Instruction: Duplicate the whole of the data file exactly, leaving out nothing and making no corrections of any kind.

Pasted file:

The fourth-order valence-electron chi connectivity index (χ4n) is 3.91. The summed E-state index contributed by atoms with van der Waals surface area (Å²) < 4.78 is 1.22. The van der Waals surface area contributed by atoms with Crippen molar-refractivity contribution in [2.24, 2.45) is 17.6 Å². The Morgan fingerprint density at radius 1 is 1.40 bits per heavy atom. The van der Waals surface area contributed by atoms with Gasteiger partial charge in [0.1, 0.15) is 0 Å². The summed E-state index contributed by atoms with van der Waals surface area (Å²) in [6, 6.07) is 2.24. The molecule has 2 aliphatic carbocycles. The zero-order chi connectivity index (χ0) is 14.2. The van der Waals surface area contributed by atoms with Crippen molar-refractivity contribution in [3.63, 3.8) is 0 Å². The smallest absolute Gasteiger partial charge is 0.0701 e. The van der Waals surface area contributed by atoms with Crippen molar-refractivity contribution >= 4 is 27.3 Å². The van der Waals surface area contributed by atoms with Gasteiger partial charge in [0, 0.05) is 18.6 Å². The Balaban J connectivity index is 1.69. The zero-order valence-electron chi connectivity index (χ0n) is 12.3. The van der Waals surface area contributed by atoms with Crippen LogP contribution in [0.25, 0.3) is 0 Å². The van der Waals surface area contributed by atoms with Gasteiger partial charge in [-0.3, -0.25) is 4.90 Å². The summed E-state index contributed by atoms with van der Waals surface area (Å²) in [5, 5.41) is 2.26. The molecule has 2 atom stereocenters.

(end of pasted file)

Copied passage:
The fourth-order valence-electron chi connectivity index (χ4n) is 3.91. The summed E-state index contributed by atoms with van der Waals surface area (Å²) < 4.78 is 1.22. The van der Waals surface area contributed by atoms with Crippen molar-refractivity contribution in [2.24, 2.45) is 17.6 Å². The Morgan fingerprint density at radius 1 is 1.40 bits per heavy atom. The van der Waals surface area contributed by atoms with Gasteiger partial charge in [0.1, 0.15) is 0 Å². The summed E-state index contributed by atoms with van der Waals surface area (Å²) in [6, 6.07) is 2.24. The molecule has 2 aliphatic carbocycles. The zero-order chi connectivity index (χ0) is 14.2. The van der Waals surface area contributed by atoms with Crippen molar-refractivity contribution in [3.63, 3.8) is 0 Å². The smallest absolute Gasteiger partial charge is 0.0701 e. The van der Waals surface area contributed by atoms with Crippen molar-refractivity contribution >= 4 is 27.3 Å². The van der Waals surface area contributed by atoms with Gasteiger partial charge in [0, 0.05) is 18.6 Å². The Balaban J connectivity index is 1.69. The zero-order valence-electron chi connectivity index (χ0n) is 12.3. The van der Waals surface area contributed by atoms with Crippen LogP contribution in [0.25, 0.3) is 0 Å². The van der Waals surface area contributed by atoms with Gasteiger partial charge in [-0.3, -0.25) is 4.90 Å². The summed E-state index contributed by atoms with van der Waals surface area (Å²) in [5, 5.41) is 2.26. The molecule has 2 atom stereocenters.